Our war is not against the Muslim faith. As a matter of fact, as you mentioned, tonight we're celebrating the Iftaar dinner with Muslim leaders. We welcome Muslims in our country. In America, we love the fact that we are a society in which people can pray openly -- or not pray at all, for that matter. And I made that point to the Muslim leaders.

But the message his actions since 9/11 have sent has been less about bridge building and more about demonstrating the military might of the United States, and about intimidation. The average Muslim in the region, not to mention the terrorists, knows all about intimidation. Their governments use that strategy on a regular basis. Does anyone seriously believe that it works with people who believe that they achieve Paradise simply by blowing their imagined enemies to kingdom-come? Now, let me be clear that I'm not suggesting that anything we do with regard to honest, authentic bridge-building is going to impact the behavior of the vast majority of terrorists – who have already turned to the dark side, so to speak. They will have to be dealt with through more conventional means. The real impact is going to be on those individuals who are so moved by our willingness to acknowledge their value, and our sincere and heartfelt willingness to explore our common ground, that they will choose to embrace what Abraham Lincoln described as “the better angels of our nature” – and reject the terrorists and their radical ideology. That, in my humble opinion, is the only way that we can ultimately defeat al Queda - by making common cause with good people around the planet, and hence making it impossible for groups like al Queda to either recruit, or pay for future operations.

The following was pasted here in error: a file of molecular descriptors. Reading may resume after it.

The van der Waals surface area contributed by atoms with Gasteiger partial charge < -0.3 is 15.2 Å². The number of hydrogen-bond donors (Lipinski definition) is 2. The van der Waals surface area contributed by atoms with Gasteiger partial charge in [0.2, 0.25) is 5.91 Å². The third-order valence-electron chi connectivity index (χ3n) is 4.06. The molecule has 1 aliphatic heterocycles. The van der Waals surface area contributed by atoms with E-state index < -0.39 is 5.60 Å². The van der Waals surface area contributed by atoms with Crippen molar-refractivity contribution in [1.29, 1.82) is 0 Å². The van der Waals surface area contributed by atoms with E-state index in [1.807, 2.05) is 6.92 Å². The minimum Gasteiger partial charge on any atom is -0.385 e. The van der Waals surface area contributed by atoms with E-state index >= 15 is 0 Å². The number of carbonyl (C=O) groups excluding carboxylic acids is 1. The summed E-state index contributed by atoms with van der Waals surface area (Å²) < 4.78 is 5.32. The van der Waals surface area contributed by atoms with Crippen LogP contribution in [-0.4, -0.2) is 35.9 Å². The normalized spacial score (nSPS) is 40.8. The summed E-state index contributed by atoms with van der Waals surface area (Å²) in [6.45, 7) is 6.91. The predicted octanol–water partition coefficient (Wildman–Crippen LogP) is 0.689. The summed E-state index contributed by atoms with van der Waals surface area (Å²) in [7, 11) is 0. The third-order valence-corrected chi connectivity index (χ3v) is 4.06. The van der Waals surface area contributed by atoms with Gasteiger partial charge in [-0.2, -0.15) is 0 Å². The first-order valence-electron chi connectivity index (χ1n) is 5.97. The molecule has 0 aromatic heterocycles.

It strikes this observer that the war that we became engaged in after 9/11 may indeed be about bigger issues than we can possibly imagine. In a very real sense, the ideal endpoint of this war may not be victory at all, but reconciliation, and a new paradigm where all of us change a little, and some of us change a lot. That may seem like a frightening prospect, but it may also ultimately represent the only credible option – the decision of a nation and a world to embark on a collective journey of discovery and reconciliation. As Joseph Campbell wrote, the essential outlines of this path are neither strange nor forbidding, and have been with us from the very beginning of spiritual history.